Sun’s OMS Video codec work was mentioned in Matt Raible’s notes from the “The State of the Web 2009” session at this week’s Web Directions North conference:

“Very specifically, there’s no royalty-free codec for video. This is nothing that standards bodies can solve. The most promising is that Sun Microsystems is developing an open codec and spending money to make sure they’re not infringing on patents.”


Also, “open video codec” topped the panelists’ biggest-thing lists:

“After each panelist talked, John asked them questions about what’s the biggest thing they’d like to see implemented by everyone (open video codec, geo location api were the winners).”

(emphasis added)

The whole write-up is worth reading here.

Updating market information in this post on the release of the royalty-free OMS Video draft specification, here are data points about MPEG released at the MPEG 20th Year Anniversary Commemoration in Tokyo in November 2008.

Importantly, Lawrence A. Horn, CEO of the license administration company, affirmed the:

“Freedom of Licensors and Licensees to develop competing products and standards”

(Note: the US Department of Justice required as much in its 1997 antitrust review of proposed MPEG patent licensing:

”We understand this to mean that licensees are free also to develop technological alternatives to the MPEG-2 compression standard.’)

Specific market info:

  • “~ 3.5 Billion MPEG-2 Devices
  • More than 1 million people working 40 hrs/week, 52 wks/year for 15 yrs (1994-2008)
  • ~ 40 Billion MPEG-2 Video (DVD) Discs
  • $2.5 Trillion in MPEG-2 Product Sales
  • In 2008 each of the world’s ~ 6.7 billion people will spend an average of $66.46 on MPEG-2 product”

Some interesting observations were made by Leonardo Chiariglione, the convenor of the MPEG committee:

  • “the MPEG-4 Visual licensing killed half of the standard
  • The “use fee” licensing model facilitated the widespread use of proprietary codecs
  • In the second half of the 1990s MPEG repeatedly invited ITU-T to collaborate on MPEG-4 Visual. The lack of collaboration produced the alternative H.263 Recommendation, similar – but not quite – to MPEG-4
  • 20 years after MPEG was born There are just too many video codecs…
    Compression technology has advanced
    The entry level to make video codecs is getting lower
    Many devices have to support many different codecs”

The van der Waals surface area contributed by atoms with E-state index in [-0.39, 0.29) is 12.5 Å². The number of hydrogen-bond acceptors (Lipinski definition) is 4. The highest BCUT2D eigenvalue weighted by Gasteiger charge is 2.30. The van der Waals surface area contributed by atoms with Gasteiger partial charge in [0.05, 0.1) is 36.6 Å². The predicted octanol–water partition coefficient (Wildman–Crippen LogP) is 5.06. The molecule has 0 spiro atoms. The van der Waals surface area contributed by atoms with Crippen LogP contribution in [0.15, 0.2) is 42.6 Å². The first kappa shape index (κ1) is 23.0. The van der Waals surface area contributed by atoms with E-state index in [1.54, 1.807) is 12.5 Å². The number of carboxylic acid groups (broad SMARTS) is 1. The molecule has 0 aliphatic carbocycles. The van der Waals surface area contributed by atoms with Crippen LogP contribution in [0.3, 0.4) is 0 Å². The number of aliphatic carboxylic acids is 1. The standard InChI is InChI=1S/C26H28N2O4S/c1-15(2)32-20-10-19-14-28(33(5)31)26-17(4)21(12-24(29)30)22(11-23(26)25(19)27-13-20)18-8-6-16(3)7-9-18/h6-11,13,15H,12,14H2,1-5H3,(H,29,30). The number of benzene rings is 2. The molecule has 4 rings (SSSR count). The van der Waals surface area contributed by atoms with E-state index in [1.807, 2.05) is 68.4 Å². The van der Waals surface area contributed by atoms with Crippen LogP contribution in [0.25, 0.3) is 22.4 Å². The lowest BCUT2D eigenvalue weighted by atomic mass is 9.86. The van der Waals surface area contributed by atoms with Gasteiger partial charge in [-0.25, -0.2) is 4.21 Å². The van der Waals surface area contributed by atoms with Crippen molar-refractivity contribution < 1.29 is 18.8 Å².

All the presentations of the commemoration are located here.

“Patent and legal issues” topped, at least numerically, the community goals developed at the recently-held Foundations of Open Media 2009 workshop, a write-up of which was just posted here.

Also noted in “Patents and the bright future of open media codecs”, the FOMS group has set aside 15% of its budget to support patent analysis.

For those who haven’t seen it, check the interesting article “Patent Status of MPEG-1, H.261 and MPEG-2” and associated wiki here.  Comments on calculating expiration dates can be found in the responses to article here.

To be blunt:  America has the world’s most overpriced, antiquated, under-performing and anti-convergence digital TV system, and yet another delay in transition will create yet another round of inevitably-necessary but paper-over-the-problems government subsidies to highly questionable interests of highly doubtful economic value to enfranchise millions of consumers into the digital TV transition who should never have been disenfranchised in the first place.

All for technology that could be much less expensive, indeed free!

So how could this possibly be a good thing?

For one, it might spark a much-needed rethink of how we got here in the first place and a consideration of a better path forward.

Rethinking digital TV is no doubt a mind-bendingly complex topic fraught with peril, and one that will require hunting into the very nature of good government oversight.

A hunt for good government oversight of commerce — a very timely topic on many fronts, isn’t it?

So here are three start-the-hunt topics, hints to further analysis, really, I’d suggest to anyone looking into digital TV:

  • – “vendor capture”
  • – “misplaced Americanism”
  • – “out-sourced justice”

“Vendor Capture”

One hint at the need for broader rethink came in pledges last week by the new acting FCC chairman Michael Copps for more openness at the FCC to

“make the FCC more transparent, open and useful to the stakeholders that we serve. And when I say stakeholders, I include not just the industries that we regulate but, more importantly, all citizens—and here let me once again underline the word ‘all.'”  (emphasis added)

Such a pledge to openness taps into a vein of “Reforming the FCC” projects sprouting up.